Health & Wellness
Does your pup light up when you announce that it’s mealtime? Well, what if we told you that some dogs develop a condition that makes eating less pleasurable?
Megaesophagus, when a pet’s esophagus isn’t functioning right, can make it hard to keep food down and even leaves them feeling hungrier. Some dogs are born with the condition, while others have the condition appear later in life. That’s why it’s important to learn how to spot the symptoms to get your pup help early on.
If a dog’s esophagus muscles (aka the passageway where food moves from their mouth to the stomach) aren’t functioning correctly, the area might dilate. This is known as megaesophagus, a condition that creates dysfunction when a dog tries to eat.
“When a dog with this condition eats, the food follows gravity and just piles up in the lower esophagus until it gets regurgitated back up,” Dr. Elizabeth Devitt, a general practice veterinarian and veterinary consultant for Fetch, says.
This condition can lead to serious consequences. “Without control of where the food moves, a dog may get food in their lungs instead of the stomach, causing a condition called aspiration pneumonia,” Dr. Devitt adds.
Aspiration pneumonia is a severe and life-threatening condition that requires immediate veterinarian attention.
There are two types of megaesophagus: congenital and acquired. The former occurs when dogs are born with a dilated esophagus, while the latter presents later in life and can be a symptom of several different health conditions.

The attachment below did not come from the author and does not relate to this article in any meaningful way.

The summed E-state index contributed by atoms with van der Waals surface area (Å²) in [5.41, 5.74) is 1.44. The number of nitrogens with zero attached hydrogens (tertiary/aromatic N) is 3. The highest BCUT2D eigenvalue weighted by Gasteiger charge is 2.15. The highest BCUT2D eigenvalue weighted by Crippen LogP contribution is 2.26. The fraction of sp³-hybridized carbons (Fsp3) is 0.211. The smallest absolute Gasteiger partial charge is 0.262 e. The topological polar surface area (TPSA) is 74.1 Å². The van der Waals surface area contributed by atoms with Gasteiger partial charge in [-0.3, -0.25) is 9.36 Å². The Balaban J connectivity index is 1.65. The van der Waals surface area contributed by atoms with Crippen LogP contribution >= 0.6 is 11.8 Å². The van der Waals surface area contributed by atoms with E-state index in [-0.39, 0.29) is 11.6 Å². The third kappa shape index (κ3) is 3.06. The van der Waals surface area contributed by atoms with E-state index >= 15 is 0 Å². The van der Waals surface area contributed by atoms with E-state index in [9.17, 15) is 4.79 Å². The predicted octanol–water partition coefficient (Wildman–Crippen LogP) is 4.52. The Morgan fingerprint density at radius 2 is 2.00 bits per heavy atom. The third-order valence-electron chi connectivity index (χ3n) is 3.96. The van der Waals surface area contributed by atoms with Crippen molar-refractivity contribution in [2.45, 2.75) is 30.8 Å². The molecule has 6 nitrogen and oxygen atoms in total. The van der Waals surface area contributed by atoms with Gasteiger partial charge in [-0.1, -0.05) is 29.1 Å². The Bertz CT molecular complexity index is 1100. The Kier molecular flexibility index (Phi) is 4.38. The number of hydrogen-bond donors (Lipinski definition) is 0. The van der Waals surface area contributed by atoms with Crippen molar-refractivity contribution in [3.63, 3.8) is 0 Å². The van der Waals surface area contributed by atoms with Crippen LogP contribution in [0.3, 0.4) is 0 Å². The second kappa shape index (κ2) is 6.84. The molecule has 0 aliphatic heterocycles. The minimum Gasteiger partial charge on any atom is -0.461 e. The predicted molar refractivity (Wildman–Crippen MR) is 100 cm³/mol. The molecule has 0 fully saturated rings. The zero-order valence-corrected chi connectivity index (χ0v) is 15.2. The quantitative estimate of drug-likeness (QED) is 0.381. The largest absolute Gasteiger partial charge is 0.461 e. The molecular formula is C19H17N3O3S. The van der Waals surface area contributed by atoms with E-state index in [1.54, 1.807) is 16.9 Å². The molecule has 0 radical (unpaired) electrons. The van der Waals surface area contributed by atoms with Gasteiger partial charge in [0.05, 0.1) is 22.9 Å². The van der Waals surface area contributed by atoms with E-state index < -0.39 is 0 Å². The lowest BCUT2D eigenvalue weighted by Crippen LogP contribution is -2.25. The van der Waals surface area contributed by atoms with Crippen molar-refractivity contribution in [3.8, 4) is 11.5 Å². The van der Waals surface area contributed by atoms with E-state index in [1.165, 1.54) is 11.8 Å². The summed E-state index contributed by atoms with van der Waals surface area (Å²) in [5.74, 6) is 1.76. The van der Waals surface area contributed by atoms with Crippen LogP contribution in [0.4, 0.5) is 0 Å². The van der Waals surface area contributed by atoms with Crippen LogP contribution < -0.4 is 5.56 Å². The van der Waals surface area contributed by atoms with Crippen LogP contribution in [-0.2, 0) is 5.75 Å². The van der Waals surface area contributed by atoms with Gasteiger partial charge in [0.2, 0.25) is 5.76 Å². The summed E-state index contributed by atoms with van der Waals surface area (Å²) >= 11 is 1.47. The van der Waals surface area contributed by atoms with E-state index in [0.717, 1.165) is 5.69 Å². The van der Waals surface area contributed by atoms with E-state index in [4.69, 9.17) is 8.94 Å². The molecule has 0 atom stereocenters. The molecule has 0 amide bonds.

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Eating is difficult for dogs with megaesophagus. While they’re able to consume food initially, the major indicator of the condition is when they regurgitate it up from the lower esophagus before it can be digested.
“This is different from vomiting because regurgitation is the passive production of food from the mouth rather than the active heaving associated with vomiting,” Dr. Devitt shares.
Unlike vomiting, dogs with megaesophagus regurgitate food that never reaches their stomach, so they may act hungry even if you’ve fed them. In the case of congenital megaesophagus, dogs often begin regurgitating as soon as they’re weaned onto solid food.
If your dog gets aspiration pneumonia from regurgitating, they may seem quiet, cough or have nasal discharge.
According to Dr. Devitt, if your veterinarian thinks your dog has megaesophagus, they’ll first investigate the potential causes or associated diseases to treat the root of the issue.
Testing may include X-rays, blood tests or specialized tests for hormone deficiencies or autoimmune diseases. Medications that reduce inflammation or increase the muscle tone of the esophagus may also be administered.
If your vet can't find a cause — also known as idiopathic megaesophagus — the treatment plan will focus on reducing instances of regurgitation, preventing aspiration pneumonia and ensuring that your dog gets enough vital nutrients. Smaller meals with high-calorie food or a liquid diet might also benefit dogs with megaesophagus.
“To minimize regurgitation, dogs need to be fed in an upright position to help food get to the stomach,” Dr. Devitt explains. “There’s even a chair for this, called the Bailey Chair.”
The Dig, Fetch's expert-backed editorial, answers all of the questions you forget to ask your vet or are too embarrassed to ask at the dog park. We help make sure you and your best friend have more good days, but we’re there on bad days, too.
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Photo by Josh Hild on Unsplash